The only Brooklyn one will concern Atlantic Yards, and I'll be leading it, with Center affiliate Ron Shiffman. (The walks will resume next spring; undoubtedly there are many Jacobsian walks to be found in the borough.)
The press release states:
As Jane Jacobs noted, people who live or work in the community know it best and can offer insights and observations that no professional can. Moreover, “Jane’s Walk” honors her belief that healthy cities feature walkable, compact, dense and diverse neighborhoods. These characteristics in turn help knit people together into a strong, connected and resourceful community.
The walks are part of the larger celebration of Jacobs’ work, including an exhibition, “Jane Jacobs and the Future of New York,” opening September 25 at the Municipal Art Society.
(Photo of Dean Street in the Atlantic Yards footprint by Adrian Kinloch.)
The Atlantic Yards Footprint and Environs
From the tour description:
Meeting Location: In front of Williamsburgh Savings Bank, tallest building in Brooklyn, Hanson Place at Ashland Place
Time: Saturday, Sept 29 2 PM
Tour Guides: Ron Shiffman and Norman Oder
Walk this area of Brooklyn with Ron Shiffman, planner and founder, Pratt Center for Community and Environmental Development (PICCED) and former New York City Planning Commissioner and Norman Oder, the journalist behind the Atlantic Yards Report and veteran New York City tour guide.The walk reveals the historic and political context behind the controversial Atlantic Yards plan—beginning at the edge of Downtown Brooklyn, where the borough’s tallest building is being converted to luxury condos, a dip into the embryonic Brooklyn Academy of Music (BAM) arts district, a peek at revitalized Fort Greene. The walk will then take in the fruits of urban redevelopment—1970s tower apartments, 1990s low-rise housing, and two malls—before traversing the footprint itself in Prospect Heights.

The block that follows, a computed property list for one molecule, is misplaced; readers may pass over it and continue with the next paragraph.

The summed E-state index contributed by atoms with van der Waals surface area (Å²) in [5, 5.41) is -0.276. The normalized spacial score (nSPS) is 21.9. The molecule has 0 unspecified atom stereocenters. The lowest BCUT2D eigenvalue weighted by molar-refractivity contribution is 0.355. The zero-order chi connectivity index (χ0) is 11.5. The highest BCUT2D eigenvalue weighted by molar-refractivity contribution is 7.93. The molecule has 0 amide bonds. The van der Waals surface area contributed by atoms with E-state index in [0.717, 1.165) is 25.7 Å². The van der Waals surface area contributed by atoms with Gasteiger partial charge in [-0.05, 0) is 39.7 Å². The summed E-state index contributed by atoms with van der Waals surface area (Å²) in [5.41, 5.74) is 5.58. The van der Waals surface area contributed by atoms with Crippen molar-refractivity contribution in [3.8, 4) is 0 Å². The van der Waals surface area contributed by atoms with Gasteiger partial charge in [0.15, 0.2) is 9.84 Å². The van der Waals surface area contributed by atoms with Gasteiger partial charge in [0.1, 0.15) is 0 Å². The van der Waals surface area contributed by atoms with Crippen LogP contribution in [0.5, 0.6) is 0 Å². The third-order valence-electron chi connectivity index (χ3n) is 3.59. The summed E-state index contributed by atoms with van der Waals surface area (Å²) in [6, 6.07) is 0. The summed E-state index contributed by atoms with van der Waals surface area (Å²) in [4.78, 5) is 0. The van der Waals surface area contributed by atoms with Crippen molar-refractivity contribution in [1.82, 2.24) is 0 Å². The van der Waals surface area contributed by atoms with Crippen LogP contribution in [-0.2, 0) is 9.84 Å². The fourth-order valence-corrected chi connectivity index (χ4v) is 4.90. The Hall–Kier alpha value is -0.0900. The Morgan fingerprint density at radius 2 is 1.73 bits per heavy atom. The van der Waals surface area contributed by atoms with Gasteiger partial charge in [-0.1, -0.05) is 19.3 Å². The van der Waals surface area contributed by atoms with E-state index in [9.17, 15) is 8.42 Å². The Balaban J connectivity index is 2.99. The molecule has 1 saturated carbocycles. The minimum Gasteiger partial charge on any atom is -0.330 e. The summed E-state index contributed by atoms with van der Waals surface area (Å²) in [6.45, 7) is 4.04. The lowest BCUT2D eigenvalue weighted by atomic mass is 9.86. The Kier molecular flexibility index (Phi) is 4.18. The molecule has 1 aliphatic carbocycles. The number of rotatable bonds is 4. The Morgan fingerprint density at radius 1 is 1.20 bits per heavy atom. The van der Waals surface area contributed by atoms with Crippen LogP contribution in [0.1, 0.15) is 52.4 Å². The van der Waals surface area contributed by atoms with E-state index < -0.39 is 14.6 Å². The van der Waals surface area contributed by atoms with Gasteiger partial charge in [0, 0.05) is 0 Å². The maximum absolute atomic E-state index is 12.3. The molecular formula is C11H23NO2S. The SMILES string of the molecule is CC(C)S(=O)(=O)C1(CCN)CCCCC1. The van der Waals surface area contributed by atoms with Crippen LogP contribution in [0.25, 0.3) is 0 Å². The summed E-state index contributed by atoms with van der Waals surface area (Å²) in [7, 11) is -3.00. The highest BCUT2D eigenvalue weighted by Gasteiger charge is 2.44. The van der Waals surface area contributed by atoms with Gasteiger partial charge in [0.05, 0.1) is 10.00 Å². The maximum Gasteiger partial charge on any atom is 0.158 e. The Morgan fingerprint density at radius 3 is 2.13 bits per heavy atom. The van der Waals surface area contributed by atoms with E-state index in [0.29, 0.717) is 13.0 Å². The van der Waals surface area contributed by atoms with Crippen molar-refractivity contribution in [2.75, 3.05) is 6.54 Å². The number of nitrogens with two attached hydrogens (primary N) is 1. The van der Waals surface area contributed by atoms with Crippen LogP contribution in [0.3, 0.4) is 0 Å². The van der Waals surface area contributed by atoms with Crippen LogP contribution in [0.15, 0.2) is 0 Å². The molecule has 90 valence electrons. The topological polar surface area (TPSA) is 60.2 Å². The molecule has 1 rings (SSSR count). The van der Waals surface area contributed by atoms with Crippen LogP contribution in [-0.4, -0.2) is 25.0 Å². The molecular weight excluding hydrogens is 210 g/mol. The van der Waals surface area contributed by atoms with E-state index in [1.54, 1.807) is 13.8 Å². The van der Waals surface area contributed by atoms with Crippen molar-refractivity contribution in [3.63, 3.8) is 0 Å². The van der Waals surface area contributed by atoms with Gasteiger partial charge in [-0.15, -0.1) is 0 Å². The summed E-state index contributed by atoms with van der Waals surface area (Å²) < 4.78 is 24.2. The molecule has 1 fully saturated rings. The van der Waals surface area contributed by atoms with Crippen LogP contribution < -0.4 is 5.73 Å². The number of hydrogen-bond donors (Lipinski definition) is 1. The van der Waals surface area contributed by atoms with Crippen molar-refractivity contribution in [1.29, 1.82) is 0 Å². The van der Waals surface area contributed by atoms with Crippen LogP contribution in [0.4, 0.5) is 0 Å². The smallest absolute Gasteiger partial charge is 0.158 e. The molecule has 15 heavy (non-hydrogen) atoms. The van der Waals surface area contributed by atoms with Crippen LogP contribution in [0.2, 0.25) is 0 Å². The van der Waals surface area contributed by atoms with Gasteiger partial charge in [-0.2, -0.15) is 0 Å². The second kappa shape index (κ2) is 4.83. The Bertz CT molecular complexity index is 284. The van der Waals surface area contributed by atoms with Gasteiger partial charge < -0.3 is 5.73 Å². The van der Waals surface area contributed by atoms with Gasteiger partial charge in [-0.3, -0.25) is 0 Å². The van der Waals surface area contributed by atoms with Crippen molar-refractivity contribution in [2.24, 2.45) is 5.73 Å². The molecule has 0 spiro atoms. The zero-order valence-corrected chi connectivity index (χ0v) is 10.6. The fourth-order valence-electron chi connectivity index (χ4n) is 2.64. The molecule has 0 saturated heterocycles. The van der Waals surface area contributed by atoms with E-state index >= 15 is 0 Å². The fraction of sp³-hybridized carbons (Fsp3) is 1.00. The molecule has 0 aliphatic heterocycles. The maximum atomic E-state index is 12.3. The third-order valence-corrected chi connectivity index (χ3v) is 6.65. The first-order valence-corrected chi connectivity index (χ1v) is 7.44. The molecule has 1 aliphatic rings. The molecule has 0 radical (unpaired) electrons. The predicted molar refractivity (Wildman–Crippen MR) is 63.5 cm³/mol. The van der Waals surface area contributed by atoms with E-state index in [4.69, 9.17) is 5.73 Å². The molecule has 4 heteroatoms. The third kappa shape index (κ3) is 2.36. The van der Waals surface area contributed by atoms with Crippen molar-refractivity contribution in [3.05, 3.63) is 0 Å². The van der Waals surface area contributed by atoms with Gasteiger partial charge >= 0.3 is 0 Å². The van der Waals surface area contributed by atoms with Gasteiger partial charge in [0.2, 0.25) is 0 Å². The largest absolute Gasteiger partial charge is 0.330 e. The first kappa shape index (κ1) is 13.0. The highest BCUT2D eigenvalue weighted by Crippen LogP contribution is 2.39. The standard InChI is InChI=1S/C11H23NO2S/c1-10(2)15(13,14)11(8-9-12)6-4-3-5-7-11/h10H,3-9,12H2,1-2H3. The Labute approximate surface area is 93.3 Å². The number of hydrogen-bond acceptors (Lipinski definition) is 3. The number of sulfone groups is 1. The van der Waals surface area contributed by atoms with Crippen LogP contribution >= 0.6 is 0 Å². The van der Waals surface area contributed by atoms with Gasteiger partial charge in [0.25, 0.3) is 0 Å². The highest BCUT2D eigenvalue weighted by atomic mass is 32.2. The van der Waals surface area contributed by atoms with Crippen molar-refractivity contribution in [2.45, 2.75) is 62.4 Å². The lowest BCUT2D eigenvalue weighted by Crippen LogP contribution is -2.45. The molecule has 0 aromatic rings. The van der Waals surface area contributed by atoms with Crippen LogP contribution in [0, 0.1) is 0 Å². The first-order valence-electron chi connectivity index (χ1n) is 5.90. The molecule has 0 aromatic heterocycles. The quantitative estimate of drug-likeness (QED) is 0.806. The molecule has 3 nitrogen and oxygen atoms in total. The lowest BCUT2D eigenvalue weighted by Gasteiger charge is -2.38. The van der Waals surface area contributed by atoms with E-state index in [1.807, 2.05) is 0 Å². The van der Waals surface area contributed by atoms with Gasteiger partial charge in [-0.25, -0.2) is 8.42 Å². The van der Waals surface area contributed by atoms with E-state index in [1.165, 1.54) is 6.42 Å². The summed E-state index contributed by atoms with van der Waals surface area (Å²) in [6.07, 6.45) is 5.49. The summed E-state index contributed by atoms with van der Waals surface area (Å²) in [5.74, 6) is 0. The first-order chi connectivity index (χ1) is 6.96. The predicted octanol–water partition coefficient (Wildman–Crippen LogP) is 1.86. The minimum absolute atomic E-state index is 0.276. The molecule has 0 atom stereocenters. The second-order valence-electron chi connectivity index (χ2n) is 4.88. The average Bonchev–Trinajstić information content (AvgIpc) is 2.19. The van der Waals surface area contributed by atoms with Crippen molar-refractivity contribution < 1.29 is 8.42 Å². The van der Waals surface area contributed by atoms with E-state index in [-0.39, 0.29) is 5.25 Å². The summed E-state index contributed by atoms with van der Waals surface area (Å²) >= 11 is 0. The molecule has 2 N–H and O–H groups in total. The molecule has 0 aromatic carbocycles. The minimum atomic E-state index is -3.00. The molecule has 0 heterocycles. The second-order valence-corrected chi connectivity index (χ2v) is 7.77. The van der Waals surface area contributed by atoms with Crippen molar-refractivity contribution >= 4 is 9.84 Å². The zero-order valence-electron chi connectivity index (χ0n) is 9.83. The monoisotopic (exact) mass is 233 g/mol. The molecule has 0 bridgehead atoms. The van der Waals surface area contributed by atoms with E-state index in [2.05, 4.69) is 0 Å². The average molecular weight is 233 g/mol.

The walk, which will last at least two hours, provides an opportunity to discuss highly-charged elements of the Atlantic Yards design, including significant density, the creation of superblocks, the challenge of creating (and paying for) affordable housing, and the possibility of persistent interim surface parking. An update on legal challenges to the project will also be provided.
(Photo of the triangle between Flatbush, Fifth, and Atlantic Avenues, by Tracy Collins.)
Ron Shiffman founded PICCED and still teaches urban planning at the Pratt Institute. He is on the advisory board of Develop Don’t Destroy Brooklyn, the coalition leading opposition to the Atlantic Yards project.
Norman Oder has written a comprehensive and often critical blog about the project for the past two years; his Atlantic Yards Report has broken numerous stories. A licensed New York City tour guide, he has operated New York Like A Native, which specializes in walking tours of Brooklyn, since 2000.
The dangers of over-success
One apt term I've learned from Jacobs is the notion of the "oversuccessful city." A free walking tour on a nice day might bring large crowds and pose a very interesting challenge.